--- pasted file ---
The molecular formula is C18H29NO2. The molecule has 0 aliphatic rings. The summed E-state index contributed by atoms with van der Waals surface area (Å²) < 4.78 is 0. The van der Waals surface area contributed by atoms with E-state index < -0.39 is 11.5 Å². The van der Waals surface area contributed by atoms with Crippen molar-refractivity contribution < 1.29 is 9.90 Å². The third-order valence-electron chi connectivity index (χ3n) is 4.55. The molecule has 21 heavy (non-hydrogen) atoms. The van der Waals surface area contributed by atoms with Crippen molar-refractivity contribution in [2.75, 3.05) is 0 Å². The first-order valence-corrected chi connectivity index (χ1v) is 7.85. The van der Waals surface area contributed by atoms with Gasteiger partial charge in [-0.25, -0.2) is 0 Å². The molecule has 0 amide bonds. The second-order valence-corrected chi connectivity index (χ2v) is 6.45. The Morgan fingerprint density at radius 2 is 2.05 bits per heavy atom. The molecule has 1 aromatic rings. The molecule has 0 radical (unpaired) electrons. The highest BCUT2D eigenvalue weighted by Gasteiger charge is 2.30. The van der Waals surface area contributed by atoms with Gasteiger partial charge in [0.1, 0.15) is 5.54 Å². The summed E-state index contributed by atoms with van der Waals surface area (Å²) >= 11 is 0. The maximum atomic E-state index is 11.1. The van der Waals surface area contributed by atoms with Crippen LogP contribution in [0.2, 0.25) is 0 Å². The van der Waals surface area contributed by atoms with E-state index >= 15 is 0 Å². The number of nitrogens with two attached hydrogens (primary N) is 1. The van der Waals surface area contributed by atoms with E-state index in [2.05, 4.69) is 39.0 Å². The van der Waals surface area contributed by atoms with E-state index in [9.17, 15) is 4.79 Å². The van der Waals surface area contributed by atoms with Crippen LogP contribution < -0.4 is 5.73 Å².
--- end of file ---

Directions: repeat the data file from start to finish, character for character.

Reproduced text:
The molecular formula is C18H29NO2. The molecule has 0 aliphatic rings. The summed E-state index contributed by atoms with van der Waals surface area (Å²) < 4.78 is 0. The van der Waals surface area contributed by atoms with E-state index < -0.39 is 11.5 Å². The van der Waals surface area contributed by atoms with Crippen molar-refractivity contribution < 1.29 is 9.90 Å². The third-order valence-electron chi connectivity index (χ3n) is 4.55. The molecule has 21 heavy (non-hydrogen) atoms. The van der Waals surface area contributed by atoms with Crippen molar-refractivity contribution in [2.75, 3.05) is 0 Å². The first-order valence-corrected chi connectivity index (χ1v) is 7.85. The van der Waals surface area contributed by atoms with Gasteiger partial charge in [-0.25, -0.2) is 0 Å². The molecule has 0 amide bonds. The second-order valence-corrected chi connectivity index (χ2v) is 6.45. The Morgan fingerprint density at radius 2 is 2.05 bits per heavy atom. The molecule has 1 aromatic rings. The molecule has 0 radical (unpaired) electrons. The highest BCUT2D eigenvalue weighted by Gasteiger charge is 2.30. The van der Waals surface area contributed by atoms with Gasteiger partial charge in [0.1, 0.15) is 5.54 Å². The summed E-state index contributed by atoms with van der Waals surface area (Å²) >= 11 is 0. The maximum atomic E-state index is 11.1. The van der Waals surface area contributed by atoms with Crippen LogP contribution in [0.2, 0.25) is 0 Å². The van der Waals surface area contributed by atoms with E-state index >= 15 is 0 Å². The number of nitrogens with two attached hydrogens (primary N) is 1. The van der Waals surface area contributed by atoms with E-state index in [2.05, 4.69) is 39.0 Å². The van der Waals surface area contributed by atoms with E-state index in [9.17, 15) is 4.79 Å². The van der Waals surface area contributed by atoms with Crippen LogP contribution < -0.4 is 5.73 Å².